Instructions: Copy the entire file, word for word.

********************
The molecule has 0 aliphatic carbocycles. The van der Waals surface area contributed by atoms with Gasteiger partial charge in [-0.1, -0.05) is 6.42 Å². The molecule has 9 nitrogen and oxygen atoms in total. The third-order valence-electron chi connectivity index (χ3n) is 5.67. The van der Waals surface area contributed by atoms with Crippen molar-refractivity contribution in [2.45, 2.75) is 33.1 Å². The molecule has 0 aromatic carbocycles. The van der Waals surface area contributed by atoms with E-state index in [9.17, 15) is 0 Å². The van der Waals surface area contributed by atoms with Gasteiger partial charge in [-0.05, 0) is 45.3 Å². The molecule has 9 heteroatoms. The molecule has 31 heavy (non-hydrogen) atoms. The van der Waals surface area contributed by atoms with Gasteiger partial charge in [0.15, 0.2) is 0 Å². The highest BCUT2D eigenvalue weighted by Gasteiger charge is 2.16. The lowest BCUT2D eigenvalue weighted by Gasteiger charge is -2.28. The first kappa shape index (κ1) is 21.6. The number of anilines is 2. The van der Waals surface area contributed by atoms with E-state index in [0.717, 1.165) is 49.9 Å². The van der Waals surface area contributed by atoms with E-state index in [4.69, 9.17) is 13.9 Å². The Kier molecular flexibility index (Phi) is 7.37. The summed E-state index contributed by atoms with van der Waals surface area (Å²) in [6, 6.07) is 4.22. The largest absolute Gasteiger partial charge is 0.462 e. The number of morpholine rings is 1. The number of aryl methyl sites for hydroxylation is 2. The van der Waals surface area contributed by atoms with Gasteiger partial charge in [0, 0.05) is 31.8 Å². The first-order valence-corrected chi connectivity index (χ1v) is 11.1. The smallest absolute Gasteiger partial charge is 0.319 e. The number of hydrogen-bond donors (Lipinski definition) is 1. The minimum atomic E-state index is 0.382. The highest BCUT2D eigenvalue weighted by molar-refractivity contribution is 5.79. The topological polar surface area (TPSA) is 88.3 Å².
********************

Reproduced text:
The molecule has 0 aliphatic carbocycles. The van der Waals surface area contributed by atoms with Gasteiger partial charge in [-0.1, -0.05) is 6.42 Å². The molecule has 9 nitrogen and oxygen atoms in total. The third-order valence-electron chi connectivity index (χ3n) is 5.67. The van der Waals surface area contributed by atoms with Crippen molar-refractivity contribution in [2.45, 2.75) is 33.1 Å². The molecule has 0 aromatic carbocycles. The van der Waals surface area contributed by atoms with E-state index in [9.17, 15) is 0 Å². The van der Waals surface area contributed by atoms with Gasteiger partial charge in [-0.05, 0) is 45.3 Å². The molecule has 9 heteroatoms. The molecule has 31 heavy (non-hydrogen) atoms. The van der Waals surface area contributed by atoms with Gasteiger partial charge in [0.15, 0.2) is 0 Å². The highest BCUT2D eigenvalue weighted by Gasteiger charge is 2.16. The lowest BCUT2D eigenvalue weighted by Gasteiger charge is -2.28. The first kappa shape index (κ1) is 21.6. The number of anilines is 2. The van der Waals surface area contributed by atoms with E-state index in [0.717, 1.165) is 49.9 Å². The van der Waals surface area contributed by atoms with E-state index in [4.69, 9.17) is 13.9 Å². The Kier molecular flexibility index (Phi) is 7.37. The summed E-state index contributed by atoms with van der Waals surface area (Å²) in [6, 6.07) is 4.22. The largest absolute Gasteiger partial charge is 0.462 e. The number of morpholine rings is 1. The number of aryl methyl sites for hydroxylation is 2. The van der Waals surface area contributed by atoms with Gasteiger partial charge in [0, 0.05) is 31.8 Å². The first-order valence-corrected chi connectivity index (χ1v) is 11.1. The smallest absolute Gasteiger partial charge is 0.319 e. The number of hydrogen-bond donors (Lipinski definition) is 1. The minimum atomic E-state index is 0.382. The highest BCUT2D eigenvalue weighted by molar-refractivity contribution is 5.79. The topological polar surface area (TPSA) is 88.3 Å².